Air China seeks to beef up before liberalisation

PUBLISHED : Thursday, 30 August, 2007, 12:00am
UPDATED : Thursday, 30 August, 2007, 12:00am
 

Leading carrier considers merging with mainland rivals


Facing stiff competition as the mainland prepares to open its air corridors, Air China said for the first time yesterday that it was considering acquiring other domestic airlines.


'We have to grow bigger in light of the speeding up of the open skies policy in China,' Air China president Cai Jianjiang said. 'We are not ruling out consolidating with 'brother' companies.'


Mr Cai said such 'brother' companies included Shanghai Airlines, Hainan Airlines and China Southern Airlines.


Pressure to consolidate is intense. Under the new air service agreement signed last month, Beijing agreed to allow three new United States carriers into the country and to more than double the number of flights between the US and the mainland to 23 from 10 in five years.


The agreement comes as air traffic is expected to grow 14 per cent or more each year from now until 2010.


Currently, transpacific flights operated by US carriers outnumber those of mainland carriers, largely because they are more efficient and have greater brand recognition. The US has already used up its existing quota of flights to the mainland.


A spokesman for China Southern offered no comment on Air China's statement.


'The combined market share of China Southern and Air China would exceed 50 per cent,' Credit Suisse transport analyst Karen Chan said. 'It may or may not happen since many local carriers will object to the merger, which will create a supercarrier.'


Shanghai Airlines also rejected the suggestion of a merger.


'There is no chance that we will merge with Air China,' said Shanghai Airlines' senior vice-president Gu Jiadan.


'Instead of merging by administration forces, airlines should increase their competency through market forces.'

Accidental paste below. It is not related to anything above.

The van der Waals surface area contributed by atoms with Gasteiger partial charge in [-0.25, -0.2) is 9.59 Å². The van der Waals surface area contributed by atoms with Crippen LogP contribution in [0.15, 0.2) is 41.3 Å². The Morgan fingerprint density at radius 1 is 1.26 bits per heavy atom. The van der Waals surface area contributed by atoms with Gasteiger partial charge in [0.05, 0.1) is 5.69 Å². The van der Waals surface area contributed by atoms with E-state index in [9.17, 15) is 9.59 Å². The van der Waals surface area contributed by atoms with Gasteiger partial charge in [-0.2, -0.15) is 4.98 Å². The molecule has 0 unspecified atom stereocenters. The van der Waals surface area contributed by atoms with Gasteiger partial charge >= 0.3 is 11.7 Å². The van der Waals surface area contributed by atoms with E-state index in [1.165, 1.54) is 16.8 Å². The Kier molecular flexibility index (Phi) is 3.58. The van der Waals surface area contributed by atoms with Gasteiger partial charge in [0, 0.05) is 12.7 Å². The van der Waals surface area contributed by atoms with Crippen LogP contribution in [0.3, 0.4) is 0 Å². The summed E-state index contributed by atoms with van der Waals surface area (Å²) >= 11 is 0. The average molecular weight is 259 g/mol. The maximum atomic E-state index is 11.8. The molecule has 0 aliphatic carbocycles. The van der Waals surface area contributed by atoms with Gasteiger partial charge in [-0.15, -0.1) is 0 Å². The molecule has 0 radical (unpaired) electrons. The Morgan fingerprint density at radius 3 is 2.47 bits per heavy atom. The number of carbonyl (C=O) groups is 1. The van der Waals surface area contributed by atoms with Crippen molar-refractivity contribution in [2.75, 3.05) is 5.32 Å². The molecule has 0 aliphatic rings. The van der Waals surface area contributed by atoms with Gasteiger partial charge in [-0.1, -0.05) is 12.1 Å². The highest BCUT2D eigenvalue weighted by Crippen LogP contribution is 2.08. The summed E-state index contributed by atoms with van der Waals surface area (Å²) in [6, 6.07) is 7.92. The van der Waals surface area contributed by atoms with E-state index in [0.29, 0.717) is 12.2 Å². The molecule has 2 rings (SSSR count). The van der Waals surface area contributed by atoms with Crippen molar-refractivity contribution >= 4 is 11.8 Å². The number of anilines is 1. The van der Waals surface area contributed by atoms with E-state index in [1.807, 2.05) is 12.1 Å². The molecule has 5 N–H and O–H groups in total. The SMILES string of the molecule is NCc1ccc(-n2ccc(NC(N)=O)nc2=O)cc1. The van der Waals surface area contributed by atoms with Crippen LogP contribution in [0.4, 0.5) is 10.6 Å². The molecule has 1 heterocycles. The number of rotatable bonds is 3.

Shanghai Airlines is owned by the Shanghai government and Hainan Airlines, which is owned by chairman Chen Feng and US investor George Soros.


Mr Cai said Air China had yet to submit a proposal to the central government, nor did it have a timetable for consolidation.


A long-speculated merger between China Eastern Airlines Corp and Shanghai Airlines was aborted earlier this year after Shanghai's government rejected the proposal.


'It is a hard job for the central government to balance the interests of different parties, especially when Shanghai Airlines is owned by the Shanghai government while China Eastern is controlled by the State Council,' Ms Chan said.


The mainland civil aviation industry has undergone periodic reshuffles in the past 30 years. In the late 1980s, Beijing split the single CAAC airline into regional carriers, which was followed by the advent of many new airlines.


But upset by the safety records of the new carriers, the industry regulator put the brakes on expansion.


In 2002, Beijing consolidated nine state-owned carriers into three groups. China Southern absorbed China Northern Airlines and Xinjiang Airlines.


China Eastern acquired China Yunnan Airlines and China Northwest Airlines, which was near financial collapse, while Air China took over the remaining two carriers.


Now, airlines are jockeying for position. China Eastern is to sell a combined 24 per cent stake to Singapore Airlines and Temasek Holdings for US$933 million.


Air China sold its stake in Hong Kong Dragon Airlines in return for 17.5 per cent of Cathay Pacific Airways. Cathay raised its stake in Air China to about 17.5 per cent after the transaction and gained a foothold in the lucrative Shanghai market.


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